This is a Taylor series expansion of the cosine function cos(x).

Taylor's Theorem tells us that we can expand a function about a value `x=a` by writing it as an infinite series (infinite sum of terms). It says that

`f(x) = f(a) + (x-a)f'(a) + (x-a)^2/(2!) f''(a) + ... + (x-a)^(2n)/(2n!)f^(2n)(a) + R(x)`

where `f'(x)` is the derivative of `f(x)` and `f''(x)` is the second derivative of `f(x)` and so on. `R(x)` is also an infinite sum of terms.

A special case of the Taylor series is when we expand about `x=0`, This is called the Maclaurin series. Then

`f(x) = f(0) + xf'(0) + x^2/(2!)f''(0) + x^3/(3!)f'''(0) + x^4/(4!)f''''(0) + ... + x^(2n)/(2n!) f^(2n)(0)`

`+ R(x)`

For the cosine function `f(x) = cos(x)`

`f'(x) = -sin(x)` , `f''(x) = -cos(x)`, `f'''(x) = sin(x)`, `f''''(x) = cos(x)` (this forms a cycle)

And `f(0) = 1`, `f'(0) = 0`, `f''(0) = -1`,` ` `f'''(0) = 0`, `f''''(0) = 1`

(pattern is 1,0,-1,0,1,0,-1,0,1 ...)

Now we have that

`f(x) = 1 + 0.x + (-1)x^2/(2!) + 0.x^3/(3!) + (1)x^4/(4!) + ... + x^(2n)/(n!)f^(2n)(0) + R(x)`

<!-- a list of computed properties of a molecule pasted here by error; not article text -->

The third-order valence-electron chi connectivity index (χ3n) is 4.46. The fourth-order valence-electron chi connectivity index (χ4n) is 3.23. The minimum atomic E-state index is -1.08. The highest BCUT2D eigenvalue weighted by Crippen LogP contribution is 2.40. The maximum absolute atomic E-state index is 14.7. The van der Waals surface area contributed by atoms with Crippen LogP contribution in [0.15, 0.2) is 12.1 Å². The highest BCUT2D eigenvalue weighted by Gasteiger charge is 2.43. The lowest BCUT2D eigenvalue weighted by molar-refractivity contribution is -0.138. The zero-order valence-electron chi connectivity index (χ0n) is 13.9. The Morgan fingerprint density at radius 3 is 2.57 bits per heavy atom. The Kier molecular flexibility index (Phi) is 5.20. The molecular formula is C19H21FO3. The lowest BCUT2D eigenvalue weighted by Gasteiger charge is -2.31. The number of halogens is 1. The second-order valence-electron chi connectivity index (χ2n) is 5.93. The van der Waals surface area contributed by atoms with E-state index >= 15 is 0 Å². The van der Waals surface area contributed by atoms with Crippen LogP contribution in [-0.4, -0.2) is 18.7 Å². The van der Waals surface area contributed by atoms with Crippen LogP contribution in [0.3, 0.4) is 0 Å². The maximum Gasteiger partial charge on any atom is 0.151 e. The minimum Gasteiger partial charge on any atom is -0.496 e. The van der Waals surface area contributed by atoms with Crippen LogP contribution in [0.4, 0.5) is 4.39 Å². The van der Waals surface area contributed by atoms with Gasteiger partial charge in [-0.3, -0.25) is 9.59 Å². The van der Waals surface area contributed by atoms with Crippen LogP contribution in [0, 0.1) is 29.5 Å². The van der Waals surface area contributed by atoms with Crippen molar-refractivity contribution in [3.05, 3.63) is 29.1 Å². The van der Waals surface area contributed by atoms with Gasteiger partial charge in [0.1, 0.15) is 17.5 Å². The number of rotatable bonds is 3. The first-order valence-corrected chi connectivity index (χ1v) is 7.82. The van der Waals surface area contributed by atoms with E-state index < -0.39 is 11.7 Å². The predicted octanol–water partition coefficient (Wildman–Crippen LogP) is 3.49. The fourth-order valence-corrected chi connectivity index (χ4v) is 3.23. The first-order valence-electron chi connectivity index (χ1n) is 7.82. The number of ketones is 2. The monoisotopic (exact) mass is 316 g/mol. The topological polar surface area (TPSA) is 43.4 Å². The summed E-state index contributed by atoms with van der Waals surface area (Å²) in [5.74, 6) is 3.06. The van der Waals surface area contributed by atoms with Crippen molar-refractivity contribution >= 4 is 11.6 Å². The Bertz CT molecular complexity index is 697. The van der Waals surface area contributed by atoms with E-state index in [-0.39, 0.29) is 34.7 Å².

`= 1 - x^2/(2!) + x^4/(4!) + ... + x^(2n)/(n!)f^(2n)(0) + R(x)`

Now, `2n` is always even, and on the even terms of the series (involving even powers of x)`f^(2n)` is -1 if n is odd and 1 if n is even. So `f^(2n) = (-1)^n` . For odd terms of the series `f^(2n+1) = 0` so all terms in odd powers of x are zero.

Writing functions in this way is useful because we can approximate them by only the first few terms of the sum. This can give very good approximations and is used widely in practical maths.

**Expand the function cos(x) as a Maclaurin series**

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